Mrs Clinton, whose campaign has highlighted her strong pro-Israeli track record as a senator and as secretary of state, vowed to oppose any attempt by outside parties to impose a peace solution on Israel and said the US-Israel alliance would be stronger than ever. “One of the first things I will do in office is to invite the Israeli premier to the White House,” she said.

Not everyone agrees with Abu Nassar’s bleak assessment of the prospects for the Palestinians under a new administration.

Sam Bahour, a US-born businessman and political activist in the West Bank city of Ramallah, conceded that “there are fears Clinton will be even more pro-Israeli than Obama”. But he said the dwindling possibility of a two state compromise solution to the Israeli-Palestinian conflict could influence Mrs Clinton to pressure Israel.

“If the US as an institution has to come to terms with the fact that Israel is going to forfeit the entire two state paradigm on which US policy is built then it will have to act. That may force even a president like Hillary Clinton who is pro-Israel to change her ways. If Hillary Clinton or any president continues to allow Israel to expand its settlement enterprise they will be faced with Israel falling off the cliff that is called the two state solution.”

On the other hand, Mr Bahour predicts Mr Trump would pursue even more pro-Israeli policies than the Obama administration, which recently committed the United States to giving Israel US$38 billion (Dh139.6bn) in security assistance over ten years.

“As president, Trump would be very weak and open to a lot of influences from external parties whether that’s Putin in Russia or Netanyahu in Israel. The fear is that he doesn’t have the political weight, insight and knowledge to drive his own policies and that this will open things up for foreign entities like Israel to influence him unduly.”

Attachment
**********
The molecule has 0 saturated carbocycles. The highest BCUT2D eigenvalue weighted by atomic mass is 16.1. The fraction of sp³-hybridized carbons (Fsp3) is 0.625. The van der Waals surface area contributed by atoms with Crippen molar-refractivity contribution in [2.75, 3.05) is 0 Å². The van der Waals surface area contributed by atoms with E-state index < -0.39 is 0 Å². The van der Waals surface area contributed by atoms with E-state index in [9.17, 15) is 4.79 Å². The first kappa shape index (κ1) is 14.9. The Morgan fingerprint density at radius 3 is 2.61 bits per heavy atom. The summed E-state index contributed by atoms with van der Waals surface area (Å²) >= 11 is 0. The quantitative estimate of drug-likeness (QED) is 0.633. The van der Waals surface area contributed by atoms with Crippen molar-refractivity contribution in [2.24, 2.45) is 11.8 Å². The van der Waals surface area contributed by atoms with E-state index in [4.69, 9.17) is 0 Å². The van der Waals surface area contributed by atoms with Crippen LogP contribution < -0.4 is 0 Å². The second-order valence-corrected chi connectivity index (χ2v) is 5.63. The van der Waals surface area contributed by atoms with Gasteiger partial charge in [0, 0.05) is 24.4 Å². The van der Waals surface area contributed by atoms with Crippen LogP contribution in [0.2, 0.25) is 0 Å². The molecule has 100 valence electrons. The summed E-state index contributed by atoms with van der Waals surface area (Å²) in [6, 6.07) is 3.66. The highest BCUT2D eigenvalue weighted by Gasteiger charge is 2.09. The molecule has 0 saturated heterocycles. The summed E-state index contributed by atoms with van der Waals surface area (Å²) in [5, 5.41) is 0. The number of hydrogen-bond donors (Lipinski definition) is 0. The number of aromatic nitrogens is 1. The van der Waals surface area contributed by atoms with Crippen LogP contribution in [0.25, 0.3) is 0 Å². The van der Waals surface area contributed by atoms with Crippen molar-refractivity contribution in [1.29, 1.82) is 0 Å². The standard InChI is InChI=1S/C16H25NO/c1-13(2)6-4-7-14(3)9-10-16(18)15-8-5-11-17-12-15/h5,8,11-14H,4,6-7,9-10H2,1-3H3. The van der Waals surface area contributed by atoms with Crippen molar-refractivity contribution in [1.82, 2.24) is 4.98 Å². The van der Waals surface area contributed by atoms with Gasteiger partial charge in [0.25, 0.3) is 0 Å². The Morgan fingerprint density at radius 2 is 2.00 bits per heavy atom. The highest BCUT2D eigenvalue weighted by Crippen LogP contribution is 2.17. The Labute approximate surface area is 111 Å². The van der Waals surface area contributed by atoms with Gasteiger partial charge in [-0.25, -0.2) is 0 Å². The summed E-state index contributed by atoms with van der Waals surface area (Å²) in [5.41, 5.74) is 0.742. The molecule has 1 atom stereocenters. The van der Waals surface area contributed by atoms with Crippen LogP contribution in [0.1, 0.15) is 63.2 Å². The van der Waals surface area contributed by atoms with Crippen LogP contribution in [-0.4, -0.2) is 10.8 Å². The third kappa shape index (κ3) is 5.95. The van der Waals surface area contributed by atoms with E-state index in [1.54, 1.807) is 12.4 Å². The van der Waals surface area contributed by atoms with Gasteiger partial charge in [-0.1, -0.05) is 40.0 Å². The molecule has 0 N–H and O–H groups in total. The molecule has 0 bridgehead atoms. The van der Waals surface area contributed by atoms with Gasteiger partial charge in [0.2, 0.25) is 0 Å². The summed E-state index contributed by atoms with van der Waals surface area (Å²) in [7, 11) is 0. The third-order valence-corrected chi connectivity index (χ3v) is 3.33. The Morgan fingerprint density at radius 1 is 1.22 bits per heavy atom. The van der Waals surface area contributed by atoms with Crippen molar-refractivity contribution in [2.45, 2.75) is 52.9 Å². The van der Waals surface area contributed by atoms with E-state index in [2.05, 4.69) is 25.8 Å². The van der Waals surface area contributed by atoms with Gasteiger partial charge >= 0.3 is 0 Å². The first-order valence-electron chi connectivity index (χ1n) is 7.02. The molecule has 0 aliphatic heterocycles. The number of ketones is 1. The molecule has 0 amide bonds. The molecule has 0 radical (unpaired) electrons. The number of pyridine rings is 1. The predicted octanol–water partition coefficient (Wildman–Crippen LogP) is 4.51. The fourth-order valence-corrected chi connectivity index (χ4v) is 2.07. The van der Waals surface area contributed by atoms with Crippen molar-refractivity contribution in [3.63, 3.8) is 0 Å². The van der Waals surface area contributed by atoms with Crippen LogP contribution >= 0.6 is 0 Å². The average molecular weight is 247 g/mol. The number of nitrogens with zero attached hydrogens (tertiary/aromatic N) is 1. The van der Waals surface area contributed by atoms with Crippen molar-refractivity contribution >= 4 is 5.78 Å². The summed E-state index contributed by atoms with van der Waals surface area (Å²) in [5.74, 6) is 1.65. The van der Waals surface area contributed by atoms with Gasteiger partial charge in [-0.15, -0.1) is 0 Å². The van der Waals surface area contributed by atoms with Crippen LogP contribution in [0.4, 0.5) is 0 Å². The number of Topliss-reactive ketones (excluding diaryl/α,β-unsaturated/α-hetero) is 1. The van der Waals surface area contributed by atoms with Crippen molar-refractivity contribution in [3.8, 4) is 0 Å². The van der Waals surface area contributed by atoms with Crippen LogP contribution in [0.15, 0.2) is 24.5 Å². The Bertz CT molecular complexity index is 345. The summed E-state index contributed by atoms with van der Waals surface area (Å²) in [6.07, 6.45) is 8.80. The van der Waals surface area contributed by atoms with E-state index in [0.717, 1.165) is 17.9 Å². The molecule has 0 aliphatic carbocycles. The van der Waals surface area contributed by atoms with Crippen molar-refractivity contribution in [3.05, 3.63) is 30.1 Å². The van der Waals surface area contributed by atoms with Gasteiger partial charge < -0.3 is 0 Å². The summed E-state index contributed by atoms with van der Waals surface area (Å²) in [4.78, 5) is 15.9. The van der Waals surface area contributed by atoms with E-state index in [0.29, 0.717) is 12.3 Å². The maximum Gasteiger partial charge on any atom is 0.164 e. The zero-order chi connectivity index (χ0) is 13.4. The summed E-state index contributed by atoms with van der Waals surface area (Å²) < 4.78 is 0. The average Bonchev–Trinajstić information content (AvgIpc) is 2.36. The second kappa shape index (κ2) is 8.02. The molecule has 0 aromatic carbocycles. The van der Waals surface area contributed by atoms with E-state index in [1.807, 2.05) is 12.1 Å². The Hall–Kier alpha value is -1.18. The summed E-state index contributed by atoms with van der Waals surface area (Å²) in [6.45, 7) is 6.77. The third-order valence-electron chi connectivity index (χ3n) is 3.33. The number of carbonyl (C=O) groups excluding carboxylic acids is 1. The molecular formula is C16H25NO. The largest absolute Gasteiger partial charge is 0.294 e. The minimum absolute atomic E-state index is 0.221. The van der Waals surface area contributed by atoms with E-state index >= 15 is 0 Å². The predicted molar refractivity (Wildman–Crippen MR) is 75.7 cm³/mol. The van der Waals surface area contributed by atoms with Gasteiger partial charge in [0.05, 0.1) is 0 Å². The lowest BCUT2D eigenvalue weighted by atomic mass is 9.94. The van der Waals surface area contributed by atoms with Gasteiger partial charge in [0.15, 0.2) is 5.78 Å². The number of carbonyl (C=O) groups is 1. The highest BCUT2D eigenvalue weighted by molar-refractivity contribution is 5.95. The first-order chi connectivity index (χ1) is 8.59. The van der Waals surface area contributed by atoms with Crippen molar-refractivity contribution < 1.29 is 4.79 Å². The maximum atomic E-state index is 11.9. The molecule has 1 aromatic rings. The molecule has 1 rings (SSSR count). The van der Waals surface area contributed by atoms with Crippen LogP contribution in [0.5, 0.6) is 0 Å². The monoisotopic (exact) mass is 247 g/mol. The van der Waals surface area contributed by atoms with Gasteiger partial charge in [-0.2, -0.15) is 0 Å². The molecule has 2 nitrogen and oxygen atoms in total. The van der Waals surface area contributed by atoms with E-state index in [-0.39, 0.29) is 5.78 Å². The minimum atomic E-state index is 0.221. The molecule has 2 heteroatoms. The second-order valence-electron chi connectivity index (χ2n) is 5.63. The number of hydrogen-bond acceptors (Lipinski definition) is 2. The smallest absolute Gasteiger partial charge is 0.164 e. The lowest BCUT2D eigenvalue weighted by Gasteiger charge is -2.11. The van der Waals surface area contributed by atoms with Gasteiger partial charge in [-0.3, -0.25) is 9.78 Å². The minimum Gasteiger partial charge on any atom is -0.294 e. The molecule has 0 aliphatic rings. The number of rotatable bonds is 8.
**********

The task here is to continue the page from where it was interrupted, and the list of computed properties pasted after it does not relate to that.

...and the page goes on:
However, Naji Shurab, a political scientist at Al Azhar University in Gaza City, does not believe it will make much difference for the Palestinians who is elected. “They both will encourage direct negotiations, the US will continue to declare support for a two state solution,” he said. However, he added, due to the strength of the pro-Israel lobby in the US “it will be difficult to pressure Netanyahu”.

“So they will continue the same policy. Relations between Israel and the US will be very good. There is no hope for the Palestinians that the US will present a solution.”

Given this, the Palestinians need to stop hoping that salvation will come from outside and instead focus on getting their own house in order, including by healing the rift between Fatah and Hamas, Mr Shurab added.

“The Palestinians have very little option but to reconcile their differences among themselves and to rebuild their policy based on democratic principles.”

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US election coverage from The National’s foreign correspondents

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foreign.desk@thenational.ae